- Last week, Nespresso and Blue Bottle announced the upcoming launch of their Blend No. 1 capsules
- Nestlé acquired a 68% stake in Blue Bottle in 2017 for approximately $700 million
- This is a clear next step for Nestlé and a further sign of the commercialisation of specialty coffee
ON 5 October, Nespresso and Blue Bottle Coffee announced the launch of their “limited edition” Blend No. 1. The capsules represent the first coffee the two brands have co-developed.
Blend No. 1 has been developed for Nespresso Vertuo machines and will be available to buy from 18 October. However, from 6 October, Nespresso stores have been offering tasters to particularly keen customers.
According to the press release, the Nespresso and Blue Bottle capsules contain a post-roast blend from Ethiopia and Uganda, both natural processed. The brands also talk about development times and the different tasting notes you can expect from each component.
The way that the brands are talking about the coffee shows that Nespresso is keen to leverage Blue Bottle’s reputation and existing consumer audience – yet another step on its journey to commercialise specialty coffee en masse.
For Nespresso, this partnership allows them to appeal to a consumer demographic that holds an increasing amount of influence in the coffee industry. With the launch of their colourful, affordable Vertuo Pop machines, Nespresso is clearly trying to appeal to younger consumers – a contrast to the historic approach of marketing Nespresso as an exclusive luxury product.
A predictable move
This partnership is exactly the kind of project Nestlé acquired Blue Bottle for. By leveraging the brand’s reputation for quality, it can more readily expose a younger, previously-inaccessible market segment to one of its flagship products.
Once launched, these “co-developed” capsules are well-positioned to compete when we consider the resources behind them.
However, the narrative around the capsule collaboration has treated it not as a natural next step – but instead as an unforeseen surprise.
“Framing up this capsule collab as a surprise is a surprise itself,” says Jesse Hartman, the co-founder and host of The Coffee Podcast. “It reads like an organic or spontaneous collaboration, but I find that surprising considering Nestlé’s majority stake in Blue Bottle.”
Indeed, the press release describes it as “a fusion of worlds that was discovered by curiosity”, and claims the collaboration is an “unlikely one”.
These statements are debatable at best. Nespresso’s CEO said the brands have been developing this product for three years, and it’s probably been on the agenda since the acquisition.
A more appropriate question would be: why has this taken so long? While it’s tough to say for sure, it could well be that Nestlé first wanted to test the brand’s reputation through products such as instant coffee.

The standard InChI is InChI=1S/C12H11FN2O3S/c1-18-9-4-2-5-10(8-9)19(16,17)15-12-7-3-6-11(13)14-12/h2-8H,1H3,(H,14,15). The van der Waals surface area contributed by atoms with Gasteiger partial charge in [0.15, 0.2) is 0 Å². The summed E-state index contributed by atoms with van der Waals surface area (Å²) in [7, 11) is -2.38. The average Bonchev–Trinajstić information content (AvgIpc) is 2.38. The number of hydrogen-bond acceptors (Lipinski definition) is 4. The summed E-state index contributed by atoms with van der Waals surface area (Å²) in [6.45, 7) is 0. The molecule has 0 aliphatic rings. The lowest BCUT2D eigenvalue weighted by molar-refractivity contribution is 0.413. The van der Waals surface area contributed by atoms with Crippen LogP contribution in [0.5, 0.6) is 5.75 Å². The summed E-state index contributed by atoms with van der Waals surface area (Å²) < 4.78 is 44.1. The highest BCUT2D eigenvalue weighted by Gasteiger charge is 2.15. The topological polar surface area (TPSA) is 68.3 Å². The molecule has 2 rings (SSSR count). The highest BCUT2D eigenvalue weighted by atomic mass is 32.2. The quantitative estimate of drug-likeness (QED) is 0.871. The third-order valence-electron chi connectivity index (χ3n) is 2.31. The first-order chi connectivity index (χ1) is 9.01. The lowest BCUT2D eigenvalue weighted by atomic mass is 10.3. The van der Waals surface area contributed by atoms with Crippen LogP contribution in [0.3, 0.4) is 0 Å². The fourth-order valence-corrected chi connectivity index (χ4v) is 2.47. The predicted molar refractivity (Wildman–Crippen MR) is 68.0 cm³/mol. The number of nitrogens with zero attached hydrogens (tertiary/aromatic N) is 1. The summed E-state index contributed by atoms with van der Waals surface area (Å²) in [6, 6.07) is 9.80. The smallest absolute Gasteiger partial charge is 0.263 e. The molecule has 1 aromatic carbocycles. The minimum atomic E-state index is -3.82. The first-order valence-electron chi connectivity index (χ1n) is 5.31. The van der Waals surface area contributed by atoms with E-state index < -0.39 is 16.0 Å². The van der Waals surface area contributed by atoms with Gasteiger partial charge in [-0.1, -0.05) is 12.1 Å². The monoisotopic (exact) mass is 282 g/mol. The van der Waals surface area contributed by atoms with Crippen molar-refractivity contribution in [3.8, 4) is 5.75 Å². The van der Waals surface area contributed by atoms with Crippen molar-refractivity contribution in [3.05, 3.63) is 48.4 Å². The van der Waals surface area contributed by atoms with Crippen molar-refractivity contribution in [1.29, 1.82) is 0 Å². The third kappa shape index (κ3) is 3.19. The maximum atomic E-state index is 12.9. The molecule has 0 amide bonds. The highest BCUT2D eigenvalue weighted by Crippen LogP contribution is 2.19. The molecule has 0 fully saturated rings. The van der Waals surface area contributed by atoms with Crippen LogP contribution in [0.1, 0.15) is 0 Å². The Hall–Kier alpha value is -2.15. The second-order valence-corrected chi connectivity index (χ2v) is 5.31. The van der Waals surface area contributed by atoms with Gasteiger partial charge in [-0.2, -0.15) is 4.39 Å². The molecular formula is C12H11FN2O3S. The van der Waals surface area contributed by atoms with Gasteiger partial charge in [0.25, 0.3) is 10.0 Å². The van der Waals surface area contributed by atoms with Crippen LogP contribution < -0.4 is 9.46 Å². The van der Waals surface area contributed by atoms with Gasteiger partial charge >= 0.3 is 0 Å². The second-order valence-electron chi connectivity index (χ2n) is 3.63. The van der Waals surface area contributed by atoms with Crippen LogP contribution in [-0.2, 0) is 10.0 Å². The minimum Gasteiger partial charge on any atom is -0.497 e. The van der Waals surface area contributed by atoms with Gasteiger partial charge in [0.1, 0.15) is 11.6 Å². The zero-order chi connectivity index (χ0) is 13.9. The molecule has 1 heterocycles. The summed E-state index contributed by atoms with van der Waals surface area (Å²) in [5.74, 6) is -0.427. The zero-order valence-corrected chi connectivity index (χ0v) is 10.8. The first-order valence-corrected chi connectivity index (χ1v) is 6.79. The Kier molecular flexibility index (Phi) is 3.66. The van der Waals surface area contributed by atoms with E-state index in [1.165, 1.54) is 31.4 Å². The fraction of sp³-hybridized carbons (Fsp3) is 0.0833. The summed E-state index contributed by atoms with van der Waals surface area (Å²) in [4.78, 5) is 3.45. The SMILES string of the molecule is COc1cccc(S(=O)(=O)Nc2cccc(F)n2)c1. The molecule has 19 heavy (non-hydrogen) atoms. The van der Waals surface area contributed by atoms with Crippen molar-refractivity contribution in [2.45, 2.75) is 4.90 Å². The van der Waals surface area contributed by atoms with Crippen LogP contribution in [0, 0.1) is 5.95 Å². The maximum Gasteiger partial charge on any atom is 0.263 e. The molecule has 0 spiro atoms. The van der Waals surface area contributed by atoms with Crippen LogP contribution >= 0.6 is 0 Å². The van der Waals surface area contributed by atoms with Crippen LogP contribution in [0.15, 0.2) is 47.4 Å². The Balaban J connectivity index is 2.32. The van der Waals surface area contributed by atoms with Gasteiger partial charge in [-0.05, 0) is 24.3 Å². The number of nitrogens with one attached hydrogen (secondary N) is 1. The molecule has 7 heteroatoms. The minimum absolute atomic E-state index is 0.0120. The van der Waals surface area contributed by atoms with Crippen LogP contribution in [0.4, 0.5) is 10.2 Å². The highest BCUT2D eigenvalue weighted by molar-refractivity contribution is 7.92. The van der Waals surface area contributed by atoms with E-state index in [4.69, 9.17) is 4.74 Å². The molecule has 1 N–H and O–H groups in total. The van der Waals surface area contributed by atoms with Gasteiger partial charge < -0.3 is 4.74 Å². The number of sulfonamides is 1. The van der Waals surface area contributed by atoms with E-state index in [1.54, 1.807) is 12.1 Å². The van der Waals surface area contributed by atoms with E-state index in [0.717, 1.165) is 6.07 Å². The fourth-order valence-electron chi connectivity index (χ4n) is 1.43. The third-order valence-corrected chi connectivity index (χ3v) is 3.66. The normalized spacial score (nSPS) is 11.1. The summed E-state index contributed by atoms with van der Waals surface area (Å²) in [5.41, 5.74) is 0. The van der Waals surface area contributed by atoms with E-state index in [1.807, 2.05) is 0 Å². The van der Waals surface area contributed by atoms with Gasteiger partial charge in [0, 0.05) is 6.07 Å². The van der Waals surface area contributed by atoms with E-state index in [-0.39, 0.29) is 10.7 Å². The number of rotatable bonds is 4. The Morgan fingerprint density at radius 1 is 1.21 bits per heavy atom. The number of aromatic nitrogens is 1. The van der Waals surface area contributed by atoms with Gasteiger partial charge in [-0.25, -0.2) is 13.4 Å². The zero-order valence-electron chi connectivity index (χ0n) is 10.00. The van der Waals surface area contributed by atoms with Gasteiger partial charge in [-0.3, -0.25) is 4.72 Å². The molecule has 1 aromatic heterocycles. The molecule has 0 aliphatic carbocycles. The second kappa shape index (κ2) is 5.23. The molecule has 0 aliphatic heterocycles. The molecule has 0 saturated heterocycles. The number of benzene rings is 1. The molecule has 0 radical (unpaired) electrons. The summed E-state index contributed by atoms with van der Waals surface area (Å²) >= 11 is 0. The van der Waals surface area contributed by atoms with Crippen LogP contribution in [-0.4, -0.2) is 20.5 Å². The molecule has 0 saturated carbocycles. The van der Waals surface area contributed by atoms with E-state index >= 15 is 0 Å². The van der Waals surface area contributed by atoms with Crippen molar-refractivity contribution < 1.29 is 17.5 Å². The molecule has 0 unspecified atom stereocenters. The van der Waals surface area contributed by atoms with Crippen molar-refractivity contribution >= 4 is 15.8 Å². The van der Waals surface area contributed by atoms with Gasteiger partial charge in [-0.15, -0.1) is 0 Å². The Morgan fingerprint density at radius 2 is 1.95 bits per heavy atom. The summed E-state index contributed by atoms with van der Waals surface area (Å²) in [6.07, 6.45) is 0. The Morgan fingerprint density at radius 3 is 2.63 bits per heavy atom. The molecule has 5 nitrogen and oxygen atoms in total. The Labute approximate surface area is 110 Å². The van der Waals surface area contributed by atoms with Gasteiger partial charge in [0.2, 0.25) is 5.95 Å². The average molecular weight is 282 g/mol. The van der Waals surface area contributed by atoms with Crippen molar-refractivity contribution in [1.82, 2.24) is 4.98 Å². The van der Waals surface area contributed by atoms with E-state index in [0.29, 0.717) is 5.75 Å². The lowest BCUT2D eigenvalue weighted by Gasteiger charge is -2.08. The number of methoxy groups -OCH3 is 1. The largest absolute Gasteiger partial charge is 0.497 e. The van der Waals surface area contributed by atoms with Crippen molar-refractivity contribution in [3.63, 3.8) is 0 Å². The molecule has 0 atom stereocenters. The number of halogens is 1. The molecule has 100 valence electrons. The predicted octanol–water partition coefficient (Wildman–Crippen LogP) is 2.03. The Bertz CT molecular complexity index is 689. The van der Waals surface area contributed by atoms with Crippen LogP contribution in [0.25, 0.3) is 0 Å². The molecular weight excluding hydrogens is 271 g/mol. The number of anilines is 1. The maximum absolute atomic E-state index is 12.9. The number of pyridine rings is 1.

“At Blue Bottle, we’ve been exploring other brew methods as we consider how we can meet people wherever they are in their coffee journey to share delicious coffee,” says Cara Ray, global product director at Blue Bottle Coffee. “As part of that exploration, we introduced Craft Instant Coffee last year. This collaboration with Nespresso provides another opportunity to make specialty coffee more accessible.”
In addition, these “limited-edition” coffee capsules are most likely not limited at all – this product has probably been in the works for a long time, and it’s easy to assume that it’s here to stay.
Just the beginning
Nevertheless, this product launch raises a broader question: is it possible for specialty coffee brands to reach this kind of scale and offer capsules successfully without being acquired?
Any kind of mass capsule rollout requires a substantial amount of infrastructure and investment – and the resources of a large multinational are an obvious advantage.
It also reinforces how heavily these major coffee brands are pushing to capitalise on the ever-growing demand for capsules and single-serve. Another example is Intelligentsia’s collaboration with Keurig (launching pods for its K-Café system). This is another example of a heritage specialty coffee brand seeking to enter the segment – and likely something only made possible by their multinational ownership.
The rush extends beyond the multinationals, however. Across the board, coffee roasters are investing in the infrastructure they need for private-label and co-packed coffee capsules (such as Metropolis Coffee Company) – showing just how unstoppable this growth is.
Either way, for Nespresso and Blue Bottle, Blend No. 01 is just the beginning – as evidenced by the number in its name. It shows that if you have the means, acquiring an established specialty coffee brand and using it to corner rapidly-growing categories is a clear path to capturing a new audience. As for what this means for the rest of the market? Only time will tell.
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